Acting Pentagon Chief Management Office Lisa Hershman shares details on reforms being worked out at the department.

WASHINGTON — The Department of Defense has identified $5.7 billion in funding that will be reallocated from current offices towards new priorities such as hypersonic weapons and artificial intelligence, department officials revealed Wednesday.

The money, colloquially referred to as “savings” found through efficiencies, is part of an internal review process of the department’s so-called fourth-estate offices, which include all the defense agencies not associated with either a service or a combatant command.

As part of that reallocation, expect a “significant” change in the Missile Defense Agency’s R&D investments and changes to an agency monitoring nuclear programs around the world, officials told reporters.

The review process was launched by Secretary of Defense Mark Esper after he took office last summer as part of several attempts to focus the department’s energy and dollars on the National Defense Strategy. This effort is largely independent of the review looking at force posture in the combatant commands.

Fourth estate agencies account for roughly $99 billion in funds in the fiscal year 2021 budget, meaning the $5.7 billion in savings represent about 5.8 percent of the overall budget for those offices. Another $2.1 billion was transferred out of the fourth estate and into the services. However, no personnel will be involuntarily terminated from their jobs; any personnel reductions are planned to come from expected retirements.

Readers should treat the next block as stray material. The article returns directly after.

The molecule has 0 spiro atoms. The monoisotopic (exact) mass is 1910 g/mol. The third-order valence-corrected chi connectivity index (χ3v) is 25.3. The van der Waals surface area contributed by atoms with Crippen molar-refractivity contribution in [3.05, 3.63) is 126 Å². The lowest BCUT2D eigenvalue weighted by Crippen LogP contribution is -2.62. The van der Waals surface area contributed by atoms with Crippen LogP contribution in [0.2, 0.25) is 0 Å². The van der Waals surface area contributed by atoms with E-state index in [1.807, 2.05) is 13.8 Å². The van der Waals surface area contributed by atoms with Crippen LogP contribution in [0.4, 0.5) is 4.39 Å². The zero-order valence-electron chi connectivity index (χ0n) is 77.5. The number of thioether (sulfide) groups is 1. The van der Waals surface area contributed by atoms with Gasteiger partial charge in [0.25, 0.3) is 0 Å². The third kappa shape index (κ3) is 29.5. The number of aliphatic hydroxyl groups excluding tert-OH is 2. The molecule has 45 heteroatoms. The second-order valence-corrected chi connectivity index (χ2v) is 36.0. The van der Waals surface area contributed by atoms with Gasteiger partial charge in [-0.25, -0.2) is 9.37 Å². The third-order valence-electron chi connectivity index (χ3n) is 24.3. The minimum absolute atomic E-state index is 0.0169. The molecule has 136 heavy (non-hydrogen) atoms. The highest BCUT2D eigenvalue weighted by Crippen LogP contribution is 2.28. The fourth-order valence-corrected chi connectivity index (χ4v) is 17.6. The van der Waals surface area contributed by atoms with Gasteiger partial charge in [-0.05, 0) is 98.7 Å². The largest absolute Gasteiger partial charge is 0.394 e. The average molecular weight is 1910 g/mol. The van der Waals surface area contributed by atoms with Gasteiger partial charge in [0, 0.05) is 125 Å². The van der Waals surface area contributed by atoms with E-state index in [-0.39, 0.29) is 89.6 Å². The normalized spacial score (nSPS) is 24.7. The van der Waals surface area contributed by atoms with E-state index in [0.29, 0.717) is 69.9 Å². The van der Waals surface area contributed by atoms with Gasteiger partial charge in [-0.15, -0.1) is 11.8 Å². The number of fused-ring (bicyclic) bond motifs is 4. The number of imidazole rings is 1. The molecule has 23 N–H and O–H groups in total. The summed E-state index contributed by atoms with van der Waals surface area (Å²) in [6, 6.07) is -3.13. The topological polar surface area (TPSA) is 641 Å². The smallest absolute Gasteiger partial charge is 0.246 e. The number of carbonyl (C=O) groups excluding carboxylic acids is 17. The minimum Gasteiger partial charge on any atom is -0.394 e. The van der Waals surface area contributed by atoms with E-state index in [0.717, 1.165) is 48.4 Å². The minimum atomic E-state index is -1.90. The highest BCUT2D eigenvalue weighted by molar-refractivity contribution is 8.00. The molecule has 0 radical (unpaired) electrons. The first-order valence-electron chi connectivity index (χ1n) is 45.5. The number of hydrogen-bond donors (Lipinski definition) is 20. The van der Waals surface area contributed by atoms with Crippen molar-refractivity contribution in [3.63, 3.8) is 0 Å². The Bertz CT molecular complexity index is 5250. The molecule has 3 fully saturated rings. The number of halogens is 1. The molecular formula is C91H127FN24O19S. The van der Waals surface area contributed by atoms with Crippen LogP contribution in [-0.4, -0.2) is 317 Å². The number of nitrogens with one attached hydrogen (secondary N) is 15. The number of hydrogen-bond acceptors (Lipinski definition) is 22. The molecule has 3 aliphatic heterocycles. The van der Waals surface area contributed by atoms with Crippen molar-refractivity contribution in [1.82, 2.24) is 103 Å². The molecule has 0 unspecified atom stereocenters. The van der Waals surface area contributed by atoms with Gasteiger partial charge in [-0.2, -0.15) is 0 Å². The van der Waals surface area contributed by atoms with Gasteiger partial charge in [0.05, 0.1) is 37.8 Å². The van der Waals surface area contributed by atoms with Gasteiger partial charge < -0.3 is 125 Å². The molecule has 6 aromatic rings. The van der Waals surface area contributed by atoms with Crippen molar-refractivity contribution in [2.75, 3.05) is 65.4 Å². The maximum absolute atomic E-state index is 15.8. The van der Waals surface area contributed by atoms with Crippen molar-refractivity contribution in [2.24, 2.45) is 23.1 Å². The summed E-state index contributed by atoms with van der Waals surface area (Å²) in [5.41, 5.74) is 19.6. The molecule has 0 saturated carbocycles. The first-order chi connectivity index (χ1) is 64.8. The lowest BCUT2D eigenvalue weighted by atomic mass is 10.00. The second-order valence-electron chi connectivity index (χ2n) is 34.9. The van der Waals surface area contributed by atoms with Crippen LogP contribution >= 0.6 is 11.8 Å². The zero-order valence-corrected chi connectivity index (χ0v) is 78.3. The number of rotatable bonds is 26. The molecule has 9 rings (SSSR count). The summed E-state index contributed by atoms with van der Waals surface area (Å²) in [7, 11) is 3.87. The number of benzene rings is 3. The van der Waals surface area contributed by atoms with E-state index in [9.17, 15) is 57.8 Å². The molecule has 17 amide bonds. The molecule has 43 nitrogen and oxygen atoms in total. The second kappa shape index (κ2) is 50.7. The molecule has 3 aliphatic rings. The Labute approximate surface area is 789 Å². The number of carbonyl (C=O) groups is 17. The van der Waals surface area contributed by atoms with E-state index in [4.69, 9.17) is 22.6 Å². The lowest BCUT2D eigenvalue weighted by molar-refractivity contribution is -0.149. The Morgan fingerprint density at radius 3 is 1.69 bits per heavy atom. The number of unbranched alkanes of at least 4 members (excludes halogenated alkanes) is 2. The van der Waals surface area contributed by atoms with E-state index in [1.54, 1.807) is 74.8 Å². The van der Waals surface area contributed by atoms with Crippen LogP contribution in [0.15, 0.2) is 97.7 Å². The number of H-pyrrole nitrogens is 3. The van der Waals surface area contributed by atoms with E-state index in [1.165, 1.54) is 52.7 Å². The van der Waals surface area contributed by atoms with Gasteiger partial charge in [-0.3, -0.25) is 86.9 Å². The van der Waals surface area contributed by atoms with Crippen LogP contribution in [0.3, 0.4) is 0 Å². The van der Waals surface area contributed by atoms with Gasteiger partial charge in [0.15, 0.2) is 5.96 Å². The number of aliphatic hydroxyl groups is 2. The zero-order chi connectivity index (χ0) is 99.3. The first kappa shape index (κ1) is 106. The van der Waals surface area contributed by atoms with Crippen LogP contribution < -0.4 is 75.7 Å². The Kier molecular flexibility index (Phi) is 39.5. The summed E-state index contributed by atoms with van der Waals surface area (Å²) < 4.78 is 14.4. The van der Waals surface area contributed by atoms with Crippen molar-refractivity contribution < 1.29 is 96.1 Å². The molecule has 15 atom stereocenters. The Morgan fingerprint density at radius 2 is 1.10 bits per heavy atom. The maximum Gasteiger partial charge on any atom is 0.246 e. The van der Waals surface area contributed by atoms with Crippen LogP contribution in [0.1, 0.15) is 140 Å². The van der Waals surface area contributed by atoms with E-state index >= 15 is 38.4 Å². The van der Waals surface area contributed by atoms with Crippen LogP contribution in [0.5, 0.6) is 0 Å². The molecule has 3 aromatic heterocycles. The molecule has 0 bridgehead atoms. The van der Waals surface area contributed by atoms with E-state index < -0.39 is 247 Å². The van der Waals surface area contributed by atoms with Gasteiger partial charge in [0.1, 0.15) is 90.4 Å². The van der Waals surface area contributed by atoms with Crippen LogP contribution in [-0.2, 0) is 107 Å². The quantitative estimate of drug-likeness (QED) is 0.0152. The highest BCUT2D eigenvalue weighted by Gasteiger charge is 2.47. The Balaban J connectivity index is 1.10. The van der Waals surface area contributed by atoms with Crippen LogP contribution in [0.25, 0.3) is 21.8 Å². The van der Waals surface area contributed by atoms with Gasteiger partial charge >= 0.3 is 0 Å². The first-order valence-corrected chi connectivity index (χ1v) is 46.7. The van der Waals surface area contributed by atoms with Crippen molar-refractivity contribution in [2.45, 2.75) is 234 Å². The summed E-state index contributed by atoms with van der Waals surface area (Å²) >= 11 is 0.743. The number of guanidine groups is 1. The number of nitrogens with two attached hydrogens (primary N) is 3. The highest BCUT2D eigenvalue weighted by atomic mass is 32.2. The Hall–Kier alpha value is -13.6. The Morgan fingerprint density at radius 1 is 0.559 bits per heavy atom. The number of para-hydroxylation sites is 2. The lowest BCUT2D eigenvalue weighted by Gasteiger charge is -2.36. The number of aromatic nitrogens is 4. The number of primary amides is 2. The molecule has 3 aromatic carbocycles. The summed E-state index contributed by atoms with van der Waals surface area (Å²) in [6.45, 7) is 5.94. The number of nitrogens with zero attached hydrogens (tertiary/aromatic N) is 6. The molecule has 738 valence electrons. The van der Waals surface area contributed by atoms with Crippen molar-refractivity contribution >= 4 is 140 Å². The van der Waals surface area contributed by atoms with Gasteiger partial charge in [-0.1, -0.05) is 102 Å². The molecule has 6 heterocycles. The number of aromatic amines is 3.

The funds will be redirected to the following areas:

  • Nuclear modernization
  • Space priorities, including the establishment of the U.S. Space Force
  • Missile defense, with funds going towards a “multi-layered approach to homeland missile defense” and the development of the Next Generation Interceptor
  • Hypersonic weapons, with the review providing for a “major increase in this investment” in both FY21 and the following years
  • Artificial intelligence, with review funds “significantly” accelerating investment in AI for “maneuver, intelligent business automation and logistics, war fighter health analysis and intelligence data processing"
  • 5G communications technologies, with money going towards providing test facilities for 5G prototyping
  • Response force readiness, part of Esper’s plan to have forces that can rapidly respond to issues around the globe with a flexible posture

A trio of senior defense officials, speaking on background ahead of Monday’s budget release, briefed reporters on the findings. The officials avoided sharing specific details of where the money was coming from, or how much of the savings are being rolled into specific areas of interest, due to sensitivities with the budget rollout next week. They also declined to say how these savings might reflect over the Future Years Defense Program, a five-year projection included in the department’s budget request.

Missile defense changes

The officials said that there were over 130 decisions made that combined for the total; some saved a hundred thousand dollars, and others saved millions. And the officials gave four large-scale examples of the kind of work that has led to the $5.7 billion.

The first is right-sizing 50 medical treatment facilities by studying the workloads and shrinking or growing the capacity at those locations based on what work is actually needed. Another comes from transferring all remaining storage, supply and distribution missions to the Defense Logistics Agency, something that was a left-over requirement from the 2005 BRAC effort which should lead to savings via economies of scale.